Brain Malformations

  • Férechté Encha-RazaviEmail author


Brain malformations causing various neurological deficits are being recognized as a significant public health concern and are the subject of growing etio-pathological interest. In isolation or associated with extracerebral anomalies, they belong to the vast spectrum of embryofetal disorders (birth defects), which are nowadays a prevalent cause of neonatal and pediatric mortality and morbidity in developed countries. However, most remain unexplained and treatments or preventive measures are scarce. Usually, brain malformations, resulting from chromosomal/genetic mutations or disruption, are only documented from a clinical and a radiological point of view and named by morphological descriptive terms.

To further refine the characterization of brain malformations, neurohistopathological studies have emerged as a powerful tool. Embryofetal and neuropathological studies performed after fetal death or termination of pregnancy have demonstrated a positive impact of such necropsy-based studies on the identification of the pathogenesis of brain malformations, in addition to illustrating their phenotypic diversity and revealing genetic heterogeneity (i.e., genocopies). Indeed, the new-generation DNA sequencing techniques permit identification of a growing number of genetic variations. Interestingly, functional studies reveal involvement of these genes in distinct biological processes and molecular pathways. Dissection of molecular cascades of signaling pathways using genotype/phenotype correlations demonstrates that mutations in different genes involved in a common signaling pathway may result in overlapping patterns of malformation. Furthermore, signaling pathways may be a possible target of exogenous agents, which will phenocopy genetic causes. Thus, signaling pathways have emerged as key modulators of phenotypic diversity. Integration of these important findings opens a new way in the evaluation of malformations, based on functional disorders, such as ciliopathies, tubulinopathies, dystroglycanopathies, mTOR pathway disorders, etc. This new approach ends the classical dogma of one gene/one disease and improves our understanding of the genetic and phenotypic heterogeneity of birth defects.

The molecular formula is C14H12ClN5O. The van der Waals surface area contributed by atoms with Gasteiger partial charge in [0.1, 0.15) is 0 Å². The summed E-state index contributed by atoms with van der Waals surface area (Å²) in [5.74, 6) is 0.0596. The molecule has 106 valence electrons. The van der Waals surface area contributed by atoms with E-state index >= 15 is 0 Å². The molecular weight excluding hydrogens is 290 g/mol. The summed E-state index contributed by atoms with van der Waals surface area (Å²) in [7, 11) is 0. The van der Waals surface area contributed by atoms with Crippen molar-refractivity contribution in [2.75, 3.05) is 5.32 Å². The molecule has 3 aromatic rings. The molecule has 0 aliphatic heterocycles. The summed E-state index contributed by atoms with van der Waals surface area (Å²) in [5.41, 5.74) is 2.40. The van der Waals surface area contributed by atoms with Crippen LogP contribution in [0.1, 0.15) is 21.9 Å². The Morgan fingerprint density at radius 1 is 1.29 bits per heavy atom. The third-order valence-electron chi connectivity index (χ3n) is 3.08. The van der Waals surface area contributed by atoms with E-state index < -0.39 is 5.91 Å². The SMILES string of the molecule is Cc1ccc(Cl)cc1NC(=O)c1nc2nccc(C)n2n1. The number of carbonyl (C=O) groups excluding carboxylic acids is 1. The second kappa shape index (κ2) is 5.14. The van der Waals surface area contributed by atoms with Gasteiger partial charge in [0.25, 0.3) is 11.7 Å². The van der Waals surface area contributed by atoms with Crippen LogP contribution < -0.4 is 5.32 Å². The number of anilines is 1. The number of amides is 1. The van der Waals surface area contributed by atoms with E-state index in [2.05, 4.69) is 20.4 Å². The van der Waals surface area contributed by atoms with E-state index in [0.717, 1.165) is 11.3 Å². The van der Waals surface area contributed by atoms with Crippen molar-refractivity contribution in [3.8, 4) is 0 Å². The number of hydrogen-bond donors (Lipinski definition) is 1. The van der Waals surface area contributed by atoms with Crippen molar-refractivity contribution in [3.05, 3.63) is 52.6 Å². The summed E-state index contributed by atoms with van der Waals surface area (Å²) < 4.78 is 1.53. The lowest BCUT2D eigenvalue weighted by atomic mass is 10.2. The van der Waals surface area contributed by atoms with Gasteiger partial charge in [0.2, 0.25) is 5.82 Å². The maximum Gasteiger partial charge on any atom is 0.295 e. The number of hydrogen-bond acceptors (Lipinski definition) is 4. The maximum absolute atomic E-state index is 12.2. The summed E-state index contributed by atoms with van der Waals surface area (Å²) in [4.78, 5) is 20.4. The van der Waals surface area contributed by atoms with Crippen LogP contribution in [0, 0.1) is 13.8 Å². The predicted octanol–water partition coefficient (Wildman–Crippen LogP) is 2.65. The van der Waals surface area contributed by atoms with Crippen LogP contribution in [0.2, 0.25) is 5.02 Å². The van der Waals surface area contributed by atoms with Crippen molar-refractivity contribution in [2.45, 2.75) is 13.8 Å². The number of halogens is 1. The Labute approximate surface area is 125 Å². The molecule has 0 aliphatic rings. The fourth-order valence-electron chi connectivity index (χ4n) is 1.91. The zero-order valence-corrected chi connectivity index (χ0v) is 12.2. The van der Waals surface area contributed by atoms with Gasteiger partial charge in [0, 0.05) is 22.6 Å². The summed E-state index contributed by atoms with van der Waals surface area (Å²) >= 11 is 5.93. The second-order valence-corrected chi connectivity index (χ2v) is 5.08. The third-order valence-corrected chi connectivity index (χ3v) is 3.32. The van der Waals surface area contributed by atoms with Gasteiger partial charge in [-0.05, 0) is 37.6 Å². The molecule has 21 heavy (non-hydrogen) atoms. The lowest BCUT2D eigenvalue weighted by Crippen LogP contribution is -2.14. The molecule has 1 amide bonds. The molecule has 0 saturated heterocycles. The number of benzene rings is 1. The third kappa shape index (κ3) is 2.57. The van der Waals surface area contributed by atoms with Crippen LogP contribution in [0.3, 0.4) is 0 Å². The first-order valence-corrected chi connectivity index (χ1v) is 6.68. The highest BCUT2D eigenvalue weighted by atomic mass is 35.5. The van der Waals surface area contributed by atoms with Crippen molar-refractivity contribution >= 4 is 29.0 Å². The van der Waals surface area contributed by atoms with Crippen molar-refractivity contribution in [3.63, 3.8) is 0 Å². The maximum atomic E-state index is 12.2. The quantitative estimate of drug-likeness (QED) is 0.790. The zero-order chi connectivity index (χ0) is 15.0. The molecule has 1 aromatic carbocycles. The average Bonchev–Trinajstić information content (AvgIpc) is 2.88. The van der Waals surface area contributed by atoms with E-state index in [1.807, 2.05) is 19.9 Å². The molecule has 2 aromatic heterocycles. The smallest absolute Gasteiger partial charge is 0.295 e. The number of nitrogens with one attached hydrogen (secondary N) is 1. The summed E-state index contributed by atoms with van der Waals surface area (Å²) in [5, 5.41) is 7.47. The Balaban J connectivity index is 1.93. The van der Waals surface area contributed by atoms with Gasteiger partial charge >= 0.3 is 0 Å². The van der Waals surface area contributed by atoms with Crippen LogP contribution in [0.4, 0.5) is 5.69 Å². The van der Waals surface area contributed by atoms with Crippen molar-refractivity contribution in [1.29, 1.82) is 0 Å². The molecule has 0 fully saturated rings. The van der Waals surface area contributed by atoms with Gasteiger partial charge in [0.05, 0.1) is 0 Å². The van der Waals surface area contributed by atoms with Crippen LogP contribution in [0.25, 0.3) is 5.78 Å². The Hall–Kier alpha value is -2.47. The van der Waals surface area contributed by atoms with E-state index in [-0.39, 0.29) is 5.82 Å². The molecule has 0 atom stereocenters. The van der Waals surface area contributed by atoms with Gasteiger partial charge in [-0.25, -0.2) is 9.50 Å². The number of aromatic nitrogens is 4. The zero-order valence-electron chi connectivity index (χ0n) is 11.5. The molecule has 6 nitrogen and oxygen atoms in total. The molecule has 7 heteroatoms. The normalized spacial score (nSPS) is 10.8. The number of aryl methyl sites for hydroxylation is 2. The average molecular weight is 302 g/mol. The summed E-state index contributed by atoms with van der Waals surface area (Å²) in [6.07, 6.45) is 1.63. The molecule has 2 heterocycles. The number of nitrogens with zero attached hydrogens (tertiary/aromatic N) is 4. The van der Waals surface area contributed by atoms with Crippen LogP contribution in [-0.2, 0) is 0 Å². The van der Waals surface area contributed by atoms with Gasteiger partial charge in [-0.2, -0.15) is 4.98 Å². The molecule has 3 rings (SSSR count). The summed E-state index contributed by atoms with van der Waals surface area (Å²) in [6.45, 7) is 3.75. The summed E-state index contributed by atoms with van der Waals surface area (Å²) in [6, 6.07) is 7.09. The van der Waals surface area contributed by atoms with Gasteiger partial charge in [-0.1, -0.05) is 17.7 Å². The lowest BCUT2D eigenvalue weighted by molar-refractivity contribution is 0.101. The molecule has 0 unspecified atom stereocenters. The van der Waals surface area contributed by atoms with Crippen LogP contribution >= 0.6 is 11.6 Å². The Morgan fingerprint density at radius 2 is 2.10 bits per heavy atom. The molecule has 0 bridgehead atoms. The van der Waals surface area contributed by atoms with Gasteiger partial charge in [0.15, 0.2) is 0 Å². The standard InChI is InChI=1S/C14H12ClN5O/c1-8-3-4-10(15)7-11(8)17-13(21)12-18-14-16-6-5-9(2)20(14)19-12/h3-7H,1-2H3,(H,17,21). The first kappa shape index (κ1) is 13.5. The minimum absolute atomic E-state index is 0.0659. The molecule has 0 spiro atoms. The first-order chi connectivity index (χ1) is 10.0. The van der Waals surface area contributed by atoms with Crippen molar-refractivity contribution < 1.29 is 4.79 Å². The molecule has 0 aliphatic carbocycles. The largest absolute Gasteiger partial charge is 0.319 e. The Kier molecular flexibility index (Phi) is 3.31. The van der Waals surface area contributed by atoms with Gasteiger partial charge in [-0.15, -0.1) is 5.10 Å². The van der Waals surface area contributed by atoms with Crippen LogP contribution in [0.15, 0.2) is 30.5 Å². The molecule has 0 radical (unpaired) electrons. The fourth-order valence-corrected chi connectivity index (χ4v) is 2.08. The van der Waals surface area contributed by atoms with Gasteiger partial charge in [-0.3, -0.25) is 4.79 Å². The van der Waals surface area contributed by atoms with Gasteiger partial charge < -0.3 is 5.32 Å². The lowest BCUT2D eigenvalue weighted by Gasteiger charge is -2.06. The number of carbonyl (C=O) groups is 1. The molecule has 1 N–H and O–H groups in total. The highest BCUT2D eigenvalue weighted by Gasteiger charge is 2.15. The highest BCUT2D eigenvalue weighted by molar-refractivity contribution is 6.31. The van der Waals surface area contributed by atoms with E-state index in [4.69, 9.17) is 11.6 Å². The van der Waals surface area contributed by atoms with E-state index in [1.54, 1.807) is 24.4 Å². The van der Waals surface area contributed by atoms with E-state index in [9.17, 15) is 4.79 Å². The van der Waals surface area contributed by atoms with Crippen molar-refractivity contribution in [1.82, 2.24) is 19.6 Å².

Brain Cerebrum Cerebellum Malformation Microcephaly Megalencephaly Holoprosencephaly Microgyria Pachygyria Agyria Lissencephaly Hydrocephaly Agenesis of the corpus callosum Neural tube defect Anencephaly Meningomyelocele Encephalocele 


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Copyright information

© Springer International Publishing 2015

Authors and Affiliations

  1. 1.Department of GeneticsNecker-Enfants MaladesParisFrance

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